MICHEL MARTIN, host: I'm Michel Martin and this is TELL ME MORE from NPR News.
Coming up, today 40 students will end their journey to retrace the route of the Freedom Riders of 1961. We'll talk with two of the students helping to mark the 50th anniversary of that historic civil rights demonstration. That's in just a few minutes.
But first, we go to Chicago, where former White House chief of staff Rahm Emanuel is scheduled to be sworn in today as the city's new mayor. He inherits a projected budget shortfall that's just been made worse. A recent federal court ruling ordered the city to pay $30 million in damages to 6,000 African-Americans who had been passed over for jobs as city firefighters.
And the Chicago Fire Department was ordered to hire another 111 black candidates who were denied jobs in 1995 all because of a test administered that year that the black firefighters argued successfully, it turns out, did not in fact measure the ability to be a firefighter.
We wanted to know more about the long history of this case, which found its way to the Supreme Court last year. So we caught up with Chicago Sun-Times columnist Mary Mitchell, who's been following this case closely over the years. And she's with us on the line now from her home office in Chicago. Mary Mitchell, thanks so much for joining us once again.
MARY MITCHELL: Thank you for the invitation.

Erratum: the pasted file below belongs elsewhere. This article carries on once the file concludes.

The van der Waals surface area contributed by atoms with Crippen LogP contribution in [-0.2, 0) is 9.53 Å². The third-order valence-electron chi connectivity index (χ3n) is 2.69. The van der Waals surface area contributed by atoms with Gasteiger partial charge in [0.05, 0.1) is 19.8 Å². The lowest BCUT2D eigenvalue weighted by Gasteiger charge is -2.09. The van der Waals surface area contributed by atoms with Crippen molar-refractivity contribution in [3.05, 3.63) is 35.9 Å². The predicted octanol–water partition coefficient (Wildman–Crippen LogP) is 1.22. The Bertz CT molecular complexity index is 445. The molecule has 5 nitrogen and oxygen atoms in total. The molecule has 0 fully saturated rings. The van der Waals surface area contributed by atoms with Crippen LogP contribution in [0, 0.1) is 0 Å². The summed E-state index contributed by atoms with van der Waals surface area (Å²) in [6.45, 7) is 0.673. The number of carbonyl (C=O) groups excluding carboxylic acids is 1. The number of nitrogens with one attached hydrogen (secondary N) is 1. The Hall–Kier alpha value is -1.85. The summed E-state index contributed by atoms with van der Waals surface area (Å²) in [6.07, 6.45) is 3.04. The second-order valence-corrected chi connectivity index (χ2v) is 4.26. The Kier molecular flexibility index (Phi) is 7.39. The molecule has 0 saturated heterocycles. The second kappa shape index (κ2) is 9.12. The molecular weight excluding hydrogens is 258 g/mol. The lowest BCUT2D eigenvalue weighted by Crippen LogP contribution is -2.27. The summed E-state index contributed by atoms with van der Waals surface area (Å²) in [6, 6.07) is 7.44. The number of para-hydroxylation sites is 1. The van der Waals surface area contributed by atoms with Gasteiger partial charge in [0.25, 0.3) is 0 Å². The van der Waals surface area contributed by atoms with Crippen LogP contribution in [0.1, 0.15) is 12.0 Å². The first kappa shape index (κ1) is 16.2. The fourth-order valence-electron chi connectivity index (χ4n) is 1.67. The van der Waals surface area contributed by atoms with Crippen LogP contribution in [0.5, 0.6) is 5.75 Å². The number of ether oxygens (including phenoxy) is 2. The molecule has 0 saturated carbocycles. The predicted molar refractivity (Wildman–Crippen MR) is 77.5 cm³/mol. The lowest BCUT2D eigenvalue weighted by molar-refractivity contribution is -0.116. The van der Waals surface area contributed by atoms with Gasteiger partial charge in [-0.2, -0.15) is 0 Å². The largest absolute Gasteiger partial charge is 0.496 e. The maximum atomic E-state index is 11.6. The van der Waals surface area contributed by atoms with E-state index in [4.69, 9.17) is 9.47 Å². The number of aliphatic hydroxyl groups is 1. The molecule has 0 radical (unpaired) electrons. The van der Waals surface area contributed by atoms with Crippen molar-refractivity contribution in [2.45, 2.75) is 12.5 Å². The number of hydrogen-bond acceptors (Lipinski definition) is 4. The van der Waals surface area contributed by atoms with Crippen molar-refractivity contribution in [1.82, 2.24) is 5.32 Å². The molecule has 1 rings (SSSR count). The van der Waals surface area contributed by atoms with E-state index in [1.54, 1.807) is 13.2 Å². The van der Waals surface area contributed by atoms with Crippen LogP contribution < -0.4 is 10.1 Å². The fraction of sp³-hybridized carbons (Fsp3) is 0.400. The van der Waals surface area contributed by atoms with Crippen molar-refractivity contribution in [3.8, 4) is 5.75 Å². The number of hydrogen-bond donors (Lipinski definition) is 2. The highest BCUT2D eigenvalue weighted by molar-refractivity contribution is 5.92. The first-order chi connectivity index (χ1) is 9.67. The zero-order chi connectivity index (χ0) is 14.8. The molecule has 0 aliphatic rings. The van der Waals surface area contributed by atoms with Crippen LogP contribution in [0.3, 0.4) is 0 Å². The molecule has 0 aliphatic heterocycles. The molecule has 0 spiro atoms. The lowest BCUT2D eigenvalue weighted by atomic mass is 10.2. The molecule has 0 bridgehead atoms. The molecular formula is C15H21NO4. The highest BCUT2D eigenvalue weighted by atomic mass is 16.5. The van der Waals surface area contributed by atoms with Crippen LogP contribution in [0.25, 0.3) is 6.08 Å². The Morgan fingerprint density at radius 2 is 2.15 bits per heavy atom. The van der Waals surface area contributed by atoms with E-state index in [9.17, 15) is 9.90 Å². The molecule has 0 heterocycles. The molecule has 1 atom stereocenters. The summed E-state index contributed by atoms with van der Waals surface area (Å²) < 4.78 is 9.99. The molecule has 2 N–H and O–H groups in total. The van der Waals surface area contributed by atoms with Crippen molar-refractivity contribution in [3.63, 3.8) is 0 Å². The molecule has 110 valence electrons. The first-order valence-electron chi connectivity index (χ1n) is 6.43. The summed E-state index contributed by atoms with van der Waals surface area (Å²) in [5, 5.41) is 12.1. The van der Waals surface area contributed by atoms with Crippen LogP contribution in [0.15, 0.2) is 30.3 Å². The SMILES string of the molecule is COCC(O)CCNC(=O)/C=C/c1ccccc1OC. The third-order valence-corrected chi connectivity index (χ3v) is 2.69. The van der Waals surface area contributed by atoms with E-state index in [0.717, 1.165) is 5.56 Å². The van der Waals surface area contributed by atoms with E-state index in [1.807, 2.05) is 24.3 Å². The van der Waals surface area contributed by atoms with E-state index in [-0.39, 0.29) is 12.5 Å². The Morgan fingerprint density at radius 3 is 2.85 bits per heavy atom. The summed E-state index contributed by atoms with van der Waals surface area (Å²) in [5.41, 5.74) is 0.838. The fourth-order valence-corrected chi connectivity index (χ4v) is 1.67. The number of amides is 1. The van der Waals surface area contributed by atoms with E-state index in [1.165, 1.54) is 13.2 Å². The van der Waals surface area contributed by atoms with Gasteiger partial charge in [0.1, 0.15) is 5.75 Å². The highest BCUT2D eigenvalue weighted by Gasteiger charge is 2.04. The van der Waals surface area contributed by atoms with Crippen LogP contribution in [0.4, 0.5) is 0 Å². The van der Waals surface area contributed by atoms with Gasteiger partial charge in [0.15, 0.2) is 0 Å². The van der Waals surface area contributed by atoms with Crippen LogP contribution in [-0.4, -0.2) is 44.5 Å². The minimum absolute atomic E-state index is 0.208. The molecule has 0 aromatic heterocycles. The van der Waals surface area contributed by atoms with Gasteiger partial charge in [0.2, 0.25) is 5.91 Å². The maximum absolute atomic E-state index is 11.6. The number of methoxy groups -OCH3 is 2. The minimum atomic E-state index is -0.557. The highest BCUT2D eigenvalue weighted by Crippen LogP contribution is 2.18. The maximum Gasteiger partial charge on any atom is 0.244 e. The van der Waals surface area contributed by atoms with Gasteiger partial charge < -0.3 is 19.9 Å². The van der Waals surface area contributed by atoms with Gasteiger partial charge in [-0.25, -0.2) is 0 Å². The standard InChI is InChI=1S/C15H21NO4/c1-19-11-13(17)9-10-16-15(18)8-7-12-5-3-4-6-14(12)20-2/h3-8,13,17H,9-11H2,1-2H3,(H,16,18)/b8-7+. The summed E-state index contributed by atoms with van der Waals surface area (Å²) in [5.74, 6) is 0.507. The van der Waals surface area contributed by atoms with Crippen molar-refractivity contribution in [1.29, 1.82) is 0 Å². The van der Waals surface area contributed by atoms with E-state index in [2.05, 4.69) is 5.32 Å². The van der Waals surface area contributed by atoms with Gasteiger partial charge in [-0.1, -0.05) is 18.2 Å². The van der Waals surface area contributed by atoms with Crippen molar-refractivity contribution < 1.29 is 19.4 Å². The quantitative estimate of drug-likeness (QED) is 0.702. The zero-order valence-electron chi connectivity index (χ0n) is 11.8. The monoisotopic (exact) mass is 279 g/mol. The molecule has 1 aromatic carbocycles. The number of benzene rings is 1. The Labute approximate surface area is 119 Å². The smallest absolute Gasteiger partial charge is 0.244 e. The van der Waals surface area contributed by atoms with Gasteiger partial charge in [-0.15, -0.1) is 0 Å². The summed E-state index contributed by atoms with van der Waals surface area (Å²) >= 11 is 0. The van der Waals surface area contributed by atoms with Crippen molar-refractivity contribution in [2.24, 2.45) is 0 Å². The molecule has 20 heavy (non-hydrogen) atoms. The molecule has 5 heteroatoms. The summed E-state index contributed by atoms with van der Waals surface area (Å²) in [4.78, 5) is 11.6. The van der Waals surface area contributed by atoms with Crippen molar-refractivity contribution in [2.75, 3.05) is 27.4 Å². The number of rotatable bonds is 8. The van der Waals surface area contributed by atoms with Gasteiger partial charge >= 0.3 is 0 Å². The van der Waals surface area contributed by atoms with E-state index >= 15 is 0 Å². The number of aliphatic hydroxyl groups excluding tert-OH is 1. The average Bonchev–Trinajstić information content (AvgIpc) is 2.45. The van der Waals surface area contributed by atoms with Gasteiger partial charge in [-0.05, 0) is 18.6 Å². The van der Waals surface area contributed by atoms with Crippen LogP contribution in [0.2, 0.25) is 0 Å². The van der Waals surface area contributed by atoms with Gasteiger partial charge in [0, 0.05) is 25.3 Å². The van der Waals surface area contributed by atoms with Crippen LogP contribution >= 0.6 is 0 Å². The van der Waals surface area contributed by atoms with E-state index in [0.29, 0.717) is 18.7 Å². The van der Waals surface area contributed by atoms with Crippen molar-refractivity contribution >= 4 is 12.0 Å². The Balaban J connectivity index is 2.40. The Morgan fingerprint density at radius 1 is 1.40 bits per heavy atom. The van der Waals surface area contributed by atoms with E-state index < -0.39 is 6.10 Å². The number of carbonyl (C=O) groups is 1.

MARTIN: Now, Mary, as we mentioned, this case has a lot of history. It's been in the courts for more than a decade now, but can you tell us how it started? Did the black firefighters or their representatives believe from the beginning that the test was discriminatory?
MITCHELL: Definitely. They believed that there was something wrong with the test and that not enough of potential African-American firefighters made it into the qualified pool. So just like Chicago's no different from a lot of other cities, there's always been some concern that the tests were unfair and it did not measure the ability of a firefighter to do the job.
MARTIN: Now, the rulings stems from a test, as we said, given in 1995. It was intended to measure an aptitude for firefighting and after the test, anybody who scored, you know, 64 or below was deemed not qualified. But then officials apparently told those who scored above that number that while they passed, they would randomly hire the top 1,800 who scored 89 or better. And it turns out that only 11 percent of the African-Americans scored 89 or better. And that the representatives for the black firefighters argued that there was no evidence that that score had anything to do with the aptitude for firefighting. So what did the city say to that? What was their response to that?
MITCHELL: Well, their response was that, first of all, they were very disappointed in that test. But second of all, there weren't that many jobs. And so they arbitrarily chose a number. This is why this lawsuit really went as far as it did, because this lawsuit did not measure whether or not the test was fair. It was how the city used the test. Once you said that you were - if you qualified, if you had a qualifying score, you should be in that pool. And then changed the rules after the test was given and say, well, we have a pool of well qualified and we're going to choose the higher score.